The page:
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Non-Battery Power Supply for Aircraft Sensors Flight Tested

Alexandros Elefsiniotis, left, and Ulrich Schmid (Vienna University of Technology)

Alexandros Elefsiniotis, left, and Ulrich Schmid (Vienna University of Technology)

Engineers from Vienna University of Technology in Austria and the commercial aircraft manufacturer EADS are collaborating on a new type of power supply for sensors to monitor a fuselage’s structural integrity. The team reports the first successful flight tests of the devices on an Airbus aircraft.

These energy harvesting modules, as they’re called, are the work of the university’s Institute of Sensor and Actuator Systems and EADS Innovation Works, the company’s network of research labs. Energy harvesting modules are a few centimeters in diameter and generate thermoelectric power with the Seebeck effect, resulting from the temperature differential created when an aircraft takes off and lands.

Maintenance is a major expense for airlines and can amount to as much as 20 percent of the total lifetime cost of a commercial aircraft. Thus, sensors for monitoring a commercial aircraft’s structure are vitally important, not only for safety, but also for controlling costs.

The problem says institute director Ulrich Schmid is powering all of those sensors, particularly with the extreme temperatures routinely faced by commercial aircraft. “Conventional batteries are not designed for such large temperature difference to which an aircraft is continuously exposed during operation,” says Schmid. “In addition, nobody wants to regularly replace all the sensor batteries in the complete aircraft.” Batteries and cables would add weight to aircraft’s load as well.

Schmid and doctoral candidate Alexandros Elefsiniotis decided to use the large temperature differentials encountered by aircraft to solve the problem. The researchers take advantage of the Seebeck effect that creates an electric current when two different electrically conductive materials are joined and their contact points have different temperatures.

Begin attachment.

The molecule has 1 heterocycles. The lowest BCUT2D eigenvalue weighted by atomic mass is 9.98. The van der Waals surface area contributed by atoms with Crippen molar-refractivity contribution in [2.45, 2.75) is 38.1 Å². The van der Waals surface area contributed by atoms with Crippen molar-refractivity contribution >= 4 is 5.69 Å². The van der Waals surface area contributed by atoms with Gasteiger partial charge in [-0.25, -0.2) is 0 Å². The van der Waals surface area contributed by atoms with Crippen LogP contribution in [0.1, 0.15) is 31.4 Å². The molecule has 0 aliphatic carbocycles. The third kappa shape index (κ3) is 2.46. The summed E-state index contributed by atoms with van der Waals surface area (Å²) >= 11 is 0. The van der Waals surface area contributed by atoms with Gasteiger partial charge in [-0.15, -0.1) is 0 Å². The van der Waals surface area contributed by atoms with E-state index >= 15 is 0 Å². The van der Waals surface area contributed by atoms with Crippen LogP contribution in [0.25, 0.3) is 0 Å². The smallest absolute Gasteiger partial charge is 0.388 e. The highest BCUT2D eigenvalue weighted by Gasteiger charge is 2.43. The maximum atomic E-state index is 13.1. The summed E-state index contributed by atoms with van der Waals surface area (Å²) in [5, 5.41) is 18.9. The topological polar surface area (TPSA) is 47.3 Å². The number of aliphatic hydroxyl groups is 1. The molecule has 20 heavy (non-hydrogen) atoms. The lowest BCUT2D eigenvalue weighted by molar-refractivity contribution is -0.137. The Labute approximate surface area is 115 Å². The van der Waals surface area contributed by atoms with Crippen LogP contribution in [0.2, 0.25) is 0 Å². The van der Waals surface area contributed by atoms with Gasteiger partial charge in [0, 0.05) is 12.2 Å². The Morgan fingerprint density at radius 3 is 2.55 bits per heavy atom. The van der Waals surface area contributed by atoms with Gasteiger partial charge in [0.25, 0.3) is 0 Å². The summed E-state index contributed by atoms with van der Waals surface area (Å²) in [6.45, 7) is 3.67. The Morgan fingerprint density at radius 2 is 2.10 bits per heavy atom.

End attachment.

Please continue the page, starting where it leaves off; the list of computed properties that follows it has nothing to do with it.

“We can make optimal use of these temperature gradients by attaching a small thermal mass to one side of the thermoelectric generator,” says Elefsiniotis. A small water reservoir — about ten cubic centimeters — freezes during take-off, and then cools down at a slower rate than the fuselage. Thus, adds Elefsiniotis, “a thermoelectric generator located between these components creates electricity from that temperature difference.”

Upon landing, a reverse phenomenon occurs, where the fuselage temperature of the aircraft is warmer than that of the water reservoir, but an electric current is still generated. A power management system, itself requiring little energy, normalizes the power flow, smoothing out the voltage fluctuations.

After lab tests, EADS Innovation Works carried out test flights with the energy harvesting modules on an Airbus aircraft. “We have been able to obtain around 23 joules of energy per flight, which is sufficient to power up a wireless sensor node,” reports Elefsiniotis. The researchers are testing alternatives to water in the thermal mass that would work better when flying in extremely cold temperatures.

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